By: Jamie Reysen
The sixth annual Sonic Bloom festival is fast approaching. This year, it will be at Shadows Ranch in Georgetown, Colorado, from June 24-26. I got a chance to chat with Sonic Bloom’s founder Jamie Janover about the festival, which features a lineup of 78 acts, visual art of all shapes and sizes, and a ton of workshops. Janover told me what he’s most excited about, and why he thinks this will be the best Sonic Bloom yet.
So tell me a little about this year’s Sonic Bloom.
Jamie Janover: We have a brand new site; it’s a super epic spot that took us literally years to find and secure as a venue. There’s camping right there, next to the music—no more long distances between the camping and the stages – and parking is right across the street, so there are no shuttles involved. Everything is really intimate. It’s kind of a boutique festival. It’s not a big festival; it’s not like one of these huge electronic events. It’s kind of like Colorado’s local festival, and so there are a lot of Colorado acts playing. I’d say half the lineup is producers from Colorado.
: I know you’ve featured artists in past years that later blew up, like Bassnectar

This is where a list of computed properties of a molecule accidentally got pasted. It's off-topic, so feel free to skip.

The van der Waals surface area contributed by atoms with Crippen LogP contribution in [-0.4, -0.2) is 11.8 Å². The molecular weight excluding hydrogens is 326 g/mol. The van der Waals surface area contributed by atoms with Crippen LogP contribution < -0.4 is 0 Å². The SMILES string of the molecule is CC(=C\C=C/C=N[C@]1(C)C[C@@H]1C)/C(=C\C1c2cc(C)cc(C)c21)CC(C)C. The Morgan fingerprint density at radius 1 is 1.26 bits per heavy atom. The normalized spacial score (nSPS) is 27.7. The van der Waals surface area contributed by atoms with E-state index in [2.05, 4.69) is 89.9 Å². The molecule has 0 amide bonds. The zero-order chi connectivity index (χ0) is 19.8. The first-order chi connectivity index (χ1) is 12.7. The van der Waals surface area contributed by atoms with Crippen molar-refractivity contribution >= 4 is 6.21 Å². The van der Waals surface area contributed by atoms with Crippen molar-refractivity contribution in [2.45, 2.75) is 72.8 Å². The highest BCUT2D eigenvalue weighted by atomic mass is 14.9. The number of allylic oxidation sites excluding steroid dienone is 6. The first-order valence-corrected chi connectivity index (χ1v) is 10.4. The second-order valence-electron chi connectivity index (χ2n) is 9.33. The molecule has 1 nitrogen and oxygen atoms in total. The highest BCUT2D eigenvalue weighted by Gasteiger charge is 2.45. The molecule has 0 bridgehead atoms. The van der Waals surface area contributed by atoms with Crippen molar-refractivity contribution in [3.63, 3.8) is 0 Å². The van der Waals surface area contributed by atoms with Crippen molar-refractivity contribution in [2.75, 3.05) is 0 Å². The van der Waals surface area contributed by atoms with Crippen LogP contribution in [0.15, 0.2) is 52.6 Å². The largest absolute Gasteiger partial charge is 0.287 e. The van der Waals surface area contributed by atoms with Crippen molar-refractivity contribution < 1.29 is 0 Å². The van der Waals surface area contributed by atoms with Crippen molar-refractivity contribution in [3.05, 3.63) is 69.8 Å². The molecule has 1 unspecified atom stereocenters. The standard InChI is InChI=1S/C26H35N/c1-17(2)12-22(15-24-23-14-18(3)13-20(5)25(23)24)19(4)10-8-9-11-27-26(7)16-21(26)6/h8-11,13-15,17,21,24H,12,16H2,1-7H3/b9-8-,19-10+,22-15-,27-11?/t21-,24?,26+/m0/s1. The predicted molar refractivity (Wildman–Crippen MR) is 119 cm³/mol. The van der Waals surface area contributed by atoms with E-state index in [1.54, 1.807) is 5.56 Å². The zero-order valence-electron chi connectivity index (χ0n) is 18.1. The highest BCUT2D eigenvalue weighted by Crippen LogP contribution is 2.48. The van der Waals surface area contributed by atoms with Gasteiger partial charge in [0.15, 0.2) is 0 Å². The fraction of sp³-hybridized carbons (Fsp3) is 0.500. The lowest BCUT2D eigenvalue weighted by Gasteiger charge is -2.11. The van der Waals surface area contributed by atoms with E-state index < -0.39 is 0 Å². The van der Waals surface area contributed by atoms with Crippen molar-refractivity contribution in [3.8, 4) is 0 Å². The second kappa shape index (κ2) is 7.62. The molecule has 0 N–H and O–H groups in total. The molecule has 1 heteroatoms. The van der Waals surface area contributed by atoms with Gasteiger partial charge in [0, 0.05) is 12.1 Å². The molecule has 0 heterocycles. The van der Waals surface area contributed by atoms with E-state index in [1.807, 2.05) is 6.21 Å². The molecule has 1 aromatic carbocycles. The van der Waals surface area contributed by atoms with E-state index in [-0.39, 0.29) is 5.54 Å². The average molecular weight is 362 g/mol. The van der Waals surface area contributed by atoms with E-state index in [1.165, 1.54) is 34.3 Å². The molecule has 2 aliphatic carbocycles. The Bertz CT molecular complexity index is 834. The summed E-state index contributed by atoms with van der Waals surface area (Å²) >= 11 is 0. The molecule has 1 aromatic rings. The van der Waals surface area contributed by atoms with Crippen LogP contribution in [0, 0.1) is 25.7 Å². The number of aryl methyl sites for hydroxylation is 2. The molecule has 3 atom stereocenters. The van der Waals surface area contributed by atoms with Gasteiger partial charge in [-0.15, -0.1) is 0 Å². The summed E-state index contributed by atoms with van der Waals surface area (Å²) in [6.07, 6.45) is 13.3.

: Sonic Bloom, for the first four years, started out with Bassnectar and ZILLA as the headliners. It started out with ZILLA being the headliner, and then it switched to Bassnectar being the headliner, and then Bassnectar got too big to even play at the festival. It was also the first ever gig for EOTO
… ZILLA’s played every year, naturally, and EOTO’s played every year, and VibeSquaD
has played the years since Aaron [Holstein] formed that project … We’ve also hosted Pretty Lights
. One of his first gigs at a festival was Sonic Bloom in 2008, which was just three years ago.
JR: It’s amazing how quickly he’s blown up!
: Yeah exactly. Same thing with The Glitch Mob
—they played in 2007 and 2008, and they’ve blown up. We’ve had Beats Antique
the last couple of years, and Big Gigantic
was kind of the house act for quite awhile. And all these acts are now doing really well. We continue to bring that kind of quality of music that may not be the most known at the time – it’s about the intention of the musicians and the quality of the music. It doesn’t matter if it’s the biggest headliner in the world. We just kind of go for what is really good music and bring that.